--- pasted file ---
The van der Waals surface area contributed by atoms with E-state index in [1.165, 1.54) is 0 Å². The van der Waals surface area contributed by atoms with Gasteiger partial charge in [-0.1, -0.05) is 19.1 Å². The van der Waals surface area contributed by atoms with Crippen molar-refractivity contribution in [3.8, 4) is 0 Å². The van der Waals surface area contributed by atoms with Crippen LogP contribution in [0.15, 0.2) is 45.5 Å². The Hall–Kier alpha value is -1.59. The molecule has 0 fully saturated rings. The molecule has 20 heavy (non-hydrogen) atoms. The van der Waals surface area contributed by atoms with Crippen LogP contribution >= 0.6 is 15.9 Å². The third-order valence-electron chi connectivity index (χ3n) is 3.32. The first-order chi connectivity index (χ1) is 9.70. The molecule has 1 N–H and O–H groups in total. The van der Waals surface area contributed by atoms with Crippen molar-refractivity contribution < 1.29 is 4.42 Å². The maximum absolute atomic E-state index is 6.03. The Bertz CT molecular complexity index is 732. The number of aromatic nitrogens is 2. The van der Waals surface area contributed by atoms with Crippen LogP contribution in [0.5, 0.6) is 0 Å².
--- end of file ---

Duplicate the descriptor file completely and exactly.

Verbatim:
The van der Waals surface area contributed by atoms with E-state index in [1.165, 1.54) is 0 Å². The van der Waals surface area contributed by atoms with Gasteiger partial charge in [-0.1, -0.05) is 19.1 Å². The van der Waals surface area contributed by atoms with Crippen molar-refractivity contribution in [3.8, 4) is 0 Å². The van der Waals surface area contributed by atoms with Crippen LogP contribution in [0.15, 0.2) is 45.5 Å². The Hall–Kier alpha value is -1.59. The molecule has 0 fully saturated rings. The molecule has 20 heavy (non-hydrogen) atoms. The van der Waals surface area contributed by atoms with Crippen LogP contribution >= 0.6 is 15.9 Å². The third-order valence-electron chi connectivity index (χ3n) is 3.32. The first-order chi connectivity index (χ1) is 9.70. The molecule has 1 N–H and O–H groups in total. The van der Waals surface area contributed by atoms with Crippen molar-refractivity contribution < 1.29 is 4.42 Å². The maximum absolute atomic E-state index is 6.03. The Bertz CT molecular complexity index is 732. The number of aromatic nitrogens is 2. The van der Waals surface area contributed by atoms with Crippen LogP contribution in [0.5, 0.6) is 0 Å².